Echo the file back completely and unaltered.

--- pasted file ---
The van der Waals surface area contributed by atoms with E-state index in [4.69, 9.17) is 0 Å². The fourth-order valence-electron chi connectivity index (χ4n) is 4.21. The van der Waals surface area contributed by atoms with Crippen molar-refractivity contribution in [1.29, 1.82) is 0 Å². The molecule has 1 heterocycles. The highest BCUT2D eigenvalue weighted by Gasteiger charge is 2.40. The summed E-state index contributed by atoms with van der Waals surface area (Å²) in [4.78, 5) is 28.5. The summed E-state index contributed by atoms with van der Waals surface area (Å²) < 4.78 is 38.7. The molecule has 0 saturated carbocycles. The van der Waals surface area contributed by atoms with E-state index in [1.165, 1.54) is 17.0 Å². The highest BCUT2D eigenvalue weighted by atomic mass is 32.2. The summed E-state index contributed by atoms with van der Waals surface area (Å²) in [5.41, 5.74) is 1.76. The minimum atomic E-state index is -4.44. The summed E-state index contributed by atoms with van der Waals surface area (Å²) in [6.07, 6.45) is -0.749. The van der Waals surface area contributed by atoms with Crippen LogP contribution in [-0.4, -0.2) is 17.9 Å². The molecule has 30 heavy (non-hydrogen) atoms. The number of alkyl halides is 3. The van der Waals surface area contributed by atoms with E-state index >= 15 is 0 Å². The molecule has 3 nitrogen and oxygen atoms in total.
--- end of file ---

The van der Waals surface area contributed by atoms with E-state index in [4.69, 9.17) is 0 Å². The fourth-order valence-electron chi connectivity index (χ4n) is 4.21. The van der Waals surface area contributed by atoms with Crippen molar-refractivity contribution in [1.29, 1.82) is 0 Å². The molecule has 1 heterocycles. The highest BCUT2D eigenvalue weighted by Gasteiger charge is 2.40. The summed E-state index contributed by atoms with van der Waals surface area (Å²) in [4.78, 5) is 28.5. The summed E-state index contributed by atoms with van der Waals surface area (Å²) < 4.78 is 38.7. The molecule has 0 saturated carbocycles. The van der Waals surface area contributed by atoms with E-state index in [1.165, 1.54) is 17.0 Å². The highest BCUT2D eigenvalue weighted by atomic mass is 32.2. The summed E-state index contributed by atoms with van der Waals surface area (Å²) in [5.41, 5.74) is 1.76. The minimum atomic E-state index is -4.44. The summed E-state index contributed by atoms with van der Waals surface area (Å²) in [6.07, 6.45) is -0.749. The van der Waals surface area contributed by atoms with Crippen LogP contribution in [-0.4, -0.2) is 17.9 Å². The molecule has 30 heavy (non-hydrogen) atoms. The number of alkyl halides is 3. The van der Waals surface area contributed by atoms with E-state index >= 15 is 0 Å². The molecule has 3 nitrogen and oxygen atoms in total.